About 103.4 million people watched Super Bowl 52….significantly fewer than last year’s 111.3 million viewers.
The drop in viewership may have been a result of political reasons (2017’s controversy over taking a knee).
The Super Bowl is still the most watched television event in America—and one of the most talked-about.
In fact, on Sunday, there were 5.3 million mentions of the Super Bowl on Facebook, Twitter and Instagram, including 1.4 million mentions of the Philadelphia Eagles and 804.7K mentions of the New England Patriots.
The Super Bowl is a prime opportunity for advertisers to boost sales.
Many – such as myself – are more attentive to the ads than the game itself.
The majority of ads did not use their advertising opportunity effectively—but there were a couple standouts.
Here are 10 things to know about the Super Bowl’s commercial lineup, plus the winners and losers of this incredibly valuable advertising opportunity.
NOTE: if ads or videos don’t play, try hitting refresh.
1. None of the commercials justified the cost.
Advertisers paid more than $5 million for a 30-second spot.
Was it worth it the cost?
If you judge a commercial by the ROI, none of the commercials could be justified.
No database of respondents. No direct sales.
It was for the most part image advertising—hoping that prospects might like the brand … but without any proof that it worked or was worthwhile.
2. The commercials failed to have a strong call to action (CTA).
An accountable commercial will promote and clearly display an 800 number, URL, test, or other way of allowing a response.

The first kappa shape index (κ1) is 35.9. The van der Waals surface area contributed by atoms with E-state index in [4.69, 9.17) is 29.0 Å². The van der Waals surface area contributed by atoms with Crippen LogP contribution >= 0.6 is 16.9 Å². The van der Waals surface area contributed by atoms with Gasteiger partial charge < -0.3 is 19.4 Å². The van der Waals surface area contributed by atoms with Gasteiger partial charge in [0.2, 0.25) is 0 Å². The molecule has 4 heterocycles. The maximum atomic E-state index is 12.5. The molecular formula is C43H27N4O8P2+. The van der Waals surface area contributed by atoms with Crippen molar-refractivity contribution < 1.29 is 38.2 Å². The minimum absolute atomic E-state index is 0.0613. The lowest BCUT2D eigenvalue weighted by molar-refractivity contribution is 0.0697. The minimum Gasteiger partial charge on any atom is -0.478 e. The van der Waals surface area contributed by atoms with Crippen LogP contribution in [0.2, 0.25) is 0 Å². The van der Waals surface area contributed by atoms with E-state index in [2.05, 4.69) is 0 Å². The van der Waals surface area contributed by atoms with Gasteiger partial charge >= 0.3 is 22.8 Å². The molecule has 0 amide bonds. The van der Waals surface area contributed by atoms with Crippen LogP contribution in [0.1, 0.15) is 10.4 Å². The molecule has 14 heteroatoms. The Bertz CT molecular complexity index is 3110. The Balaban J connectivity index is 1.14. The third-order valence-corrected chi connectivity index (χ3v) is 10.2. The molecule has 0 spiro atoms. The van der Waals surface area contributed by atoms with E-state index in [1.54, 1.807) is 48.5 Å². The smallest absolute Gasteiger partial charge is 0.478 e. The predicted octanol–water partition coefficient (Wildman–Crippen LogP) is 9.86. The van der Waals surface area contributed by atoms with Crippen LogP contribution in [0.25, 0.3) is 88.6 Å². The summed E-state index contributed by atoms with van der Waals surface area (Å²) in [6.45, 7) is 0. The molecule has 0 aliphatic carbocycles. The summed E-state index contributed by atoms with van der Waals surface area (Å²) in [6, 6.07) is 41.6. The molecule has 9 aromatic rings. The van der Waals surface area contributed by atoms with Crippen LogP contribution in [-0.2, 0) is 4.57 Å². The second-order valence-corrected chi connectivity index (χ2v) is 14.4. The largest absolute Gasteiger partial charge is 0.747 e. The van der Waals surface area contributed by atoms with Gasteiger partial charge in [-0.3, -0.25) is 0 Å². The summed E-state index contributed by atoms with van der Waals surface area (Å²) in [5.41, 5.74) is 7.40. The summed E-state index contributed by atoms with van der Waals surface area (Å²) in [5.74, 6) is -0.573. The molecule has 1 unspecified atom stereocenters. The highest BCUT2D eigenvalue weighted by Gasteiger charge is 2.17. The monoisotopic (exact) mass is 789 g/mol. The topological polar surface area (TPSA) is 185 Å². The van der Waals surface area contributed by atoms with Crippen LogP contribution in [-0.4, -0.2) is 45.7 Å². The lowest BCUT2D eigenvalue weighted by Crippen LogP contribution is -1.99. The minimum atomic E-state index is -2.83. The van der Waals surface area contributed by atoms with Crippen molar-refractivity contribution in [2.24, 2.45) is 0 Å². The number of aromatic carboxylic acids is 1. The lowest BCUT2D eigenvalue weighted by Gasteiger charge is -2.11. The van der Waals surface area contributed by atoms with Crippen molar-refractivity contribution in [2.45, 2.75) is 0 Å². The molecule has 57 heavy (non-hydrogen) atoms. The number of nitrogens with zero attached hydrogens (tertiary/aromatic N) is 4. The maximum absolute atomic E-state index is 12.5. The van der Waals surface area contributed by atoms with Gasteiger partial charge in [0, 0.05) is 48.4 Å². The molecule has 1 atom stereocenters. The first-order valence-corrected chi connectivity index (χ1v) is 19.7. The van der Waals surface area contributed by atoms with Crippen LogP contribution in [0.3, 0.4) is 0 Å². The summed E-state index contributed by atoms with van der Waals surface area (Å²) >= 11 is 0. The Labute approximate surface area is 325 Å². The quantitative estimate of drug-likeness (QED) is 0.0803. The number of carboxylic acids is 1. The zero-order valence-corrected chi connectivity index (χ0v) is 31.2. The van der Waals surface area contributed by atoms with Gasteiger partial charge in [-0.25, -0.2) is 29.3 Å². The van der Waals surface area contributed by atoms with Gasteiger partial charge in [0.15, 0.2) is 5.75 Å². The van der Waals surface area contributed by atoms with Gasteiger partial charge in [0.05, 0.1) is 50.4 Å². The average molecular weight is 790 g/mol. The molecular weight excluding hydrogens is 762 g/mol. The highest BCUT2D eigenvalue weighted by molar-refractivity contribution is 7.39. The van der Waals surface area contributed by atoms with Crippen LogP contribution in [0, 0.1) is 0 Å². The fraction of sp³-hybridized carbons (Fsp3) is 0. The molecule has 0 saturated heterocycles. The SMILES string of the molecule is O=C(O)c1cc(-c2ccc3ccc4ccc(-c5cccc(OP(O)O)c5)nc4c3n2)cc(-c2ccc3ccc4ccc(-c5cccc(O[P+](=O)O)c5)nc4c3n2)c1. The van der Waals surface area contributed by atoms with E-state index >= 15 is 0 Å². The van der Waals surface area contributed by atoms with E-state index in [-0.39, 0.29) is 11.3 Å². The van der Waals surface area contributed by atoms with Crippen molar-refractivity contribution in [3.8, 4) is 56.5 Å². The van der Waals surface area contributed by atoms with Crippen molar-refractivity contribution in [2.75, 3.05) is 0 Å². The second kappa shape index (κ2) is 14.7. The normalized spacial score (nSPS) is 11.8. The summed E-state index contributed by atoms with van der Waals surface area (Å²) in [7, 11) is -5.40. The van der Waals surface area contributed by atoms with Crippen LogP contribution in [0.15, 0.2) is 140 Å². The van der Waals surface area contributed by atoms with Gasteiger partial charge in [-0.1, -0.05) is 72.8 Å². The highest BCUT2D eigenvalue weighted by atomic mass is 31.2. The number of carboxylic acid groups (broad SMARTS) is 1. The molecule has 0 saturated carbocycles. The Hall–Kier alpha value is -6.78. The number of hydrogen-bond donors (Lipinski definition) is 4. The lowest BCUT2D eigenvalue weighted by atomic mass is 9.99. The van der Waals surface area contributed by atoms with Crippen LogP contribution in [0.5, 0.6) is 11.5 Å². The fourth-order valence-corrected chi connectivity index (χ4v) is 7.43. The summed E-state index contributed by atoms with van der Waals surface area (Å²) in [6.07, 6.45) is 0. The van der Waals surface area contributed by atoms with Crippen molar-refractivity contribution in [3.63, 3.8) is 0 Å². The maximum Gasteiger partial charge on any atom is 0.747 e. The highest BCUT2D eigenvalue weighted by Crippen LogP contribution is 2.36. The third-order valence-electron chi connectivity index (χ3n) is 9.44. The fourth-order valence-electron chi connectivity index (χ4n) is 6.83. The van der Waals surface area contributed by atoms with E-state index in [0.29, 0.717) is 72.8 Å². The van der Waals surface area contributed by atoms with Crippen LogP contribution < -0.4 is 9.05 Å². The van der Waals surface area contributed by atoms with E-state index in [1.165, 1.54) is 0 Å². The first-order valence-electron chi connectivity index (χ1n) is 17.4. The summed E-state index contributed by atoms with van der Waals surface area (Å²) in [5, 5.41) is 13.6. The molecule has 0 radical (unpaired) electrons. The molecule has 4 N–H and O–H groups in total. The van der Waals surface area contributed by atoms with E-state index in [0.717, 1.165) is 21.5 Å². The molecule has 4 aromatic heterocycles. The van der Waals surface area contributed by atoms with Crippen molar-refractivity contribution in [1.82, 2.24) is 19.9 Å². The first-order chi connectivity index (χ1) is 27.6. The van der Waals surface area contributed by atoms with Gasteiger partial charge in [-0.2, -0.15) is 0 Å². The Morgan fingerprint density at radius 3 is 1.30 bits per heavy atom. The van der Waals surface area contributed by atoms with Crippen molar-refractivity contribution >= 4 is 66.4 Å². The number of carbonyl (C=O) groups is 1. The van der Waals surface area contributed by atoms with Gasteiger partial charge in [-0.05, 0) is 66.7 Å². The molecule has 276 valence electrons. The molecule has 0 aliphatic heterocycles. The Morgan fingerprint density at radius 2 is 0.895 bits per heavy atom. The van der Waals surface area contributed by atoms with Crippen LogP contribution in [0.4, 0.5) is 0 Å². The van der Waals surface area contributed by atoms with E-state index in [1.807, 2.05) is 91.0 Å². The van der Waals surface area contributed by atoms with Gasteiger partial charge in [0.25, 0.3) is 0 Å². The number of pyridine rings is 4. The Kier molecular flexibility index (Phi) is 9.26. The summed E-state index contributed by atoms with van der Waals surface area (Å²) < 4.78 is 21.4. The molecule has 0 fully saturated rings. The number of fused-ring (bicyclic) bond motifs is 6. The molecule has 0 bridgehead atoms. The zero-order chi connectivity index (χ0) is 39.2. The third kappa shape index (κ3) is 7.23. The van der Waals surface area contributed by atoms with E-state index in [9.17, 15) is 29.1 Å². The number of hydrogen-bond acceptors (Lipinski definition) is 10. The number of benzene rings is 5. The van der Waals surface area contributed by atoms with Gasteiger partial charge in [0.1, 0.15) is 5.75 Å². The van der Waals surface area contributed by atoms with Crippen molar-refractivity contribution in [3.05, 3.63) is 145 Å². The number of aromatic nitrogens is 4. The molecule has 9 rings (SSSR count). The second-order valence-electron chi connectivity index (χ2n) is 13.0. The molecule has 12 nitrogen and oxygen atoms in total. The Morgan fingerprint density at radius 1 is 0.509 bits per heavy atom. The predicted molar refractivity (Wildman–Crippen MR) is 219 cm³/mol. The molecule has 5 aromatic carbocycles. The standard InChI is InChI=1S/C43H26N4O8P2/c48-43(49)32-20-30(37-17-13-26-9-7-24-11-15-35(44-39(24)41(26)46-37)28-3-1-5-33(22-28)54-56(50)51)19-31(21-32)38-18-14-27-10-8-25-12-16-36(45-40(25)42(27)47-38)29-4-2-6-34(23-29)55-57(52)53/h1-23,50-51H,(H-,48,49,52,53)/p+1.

But out of 107 ads, very few gave a call-to-action—and only one gave an 800 number.
Out of all ads:
- Twenty-four displayed a URL
- One gave an 800 number
- One had CTA buttons
- Ten had a hashtag
- One used a social media handle
- Three had social media/app buttons
- Six had a CTA
- Two used a customer testimonial
Pitiful! At the very best, most ads gave quick information about how to visit their website…but that still made up less than 25% of all commercials.
These advertisers missed a valuable opportunity to promote and boost sales.
However, there were a couple ads that stood out as winners…
3. Wix and Metromile were the standout marketing winners.
The ad that used their slot the best was Wix, the website creator. They used two spokesmen, highlighted benefits, and gave a powerful CTA with a URL.
Metromile also used their space efficiently. They highlighted their Unique Selling Proposition to viewers and gave a strong CTA with a URL.
4. Tide’s “running gag” series was the most clever.
Clothing detergent brand Tide ran a series of commercials that posed the possibility of every Super Bowl ad being a secret advertisement for Tide—since every ad shows someone in clean clothes.
The ad series created a lot of social buzz as well: there were 163.8K mentions of Tide on social media during the Super Bowl.
The ad doesn’t give a CTA, which was a marketing failure on Tide’s part. But it was entertaining, funny, and memorable.
5. Jack in the Box’s ad featuring Martha Stewart used offensive language to shock—devaluing their branding.
Fast food empire Jack in the Box must have paid millions to feature celebrity Marth Stewart in their ad, which highlighted a showdown between “Jack” and Martha. The commercial bleeped out a very obvious cuss word in order to shock and surprise…devaluing their branding and offending some. A real letdown.
6. Many of the ads this year mixed business with charity.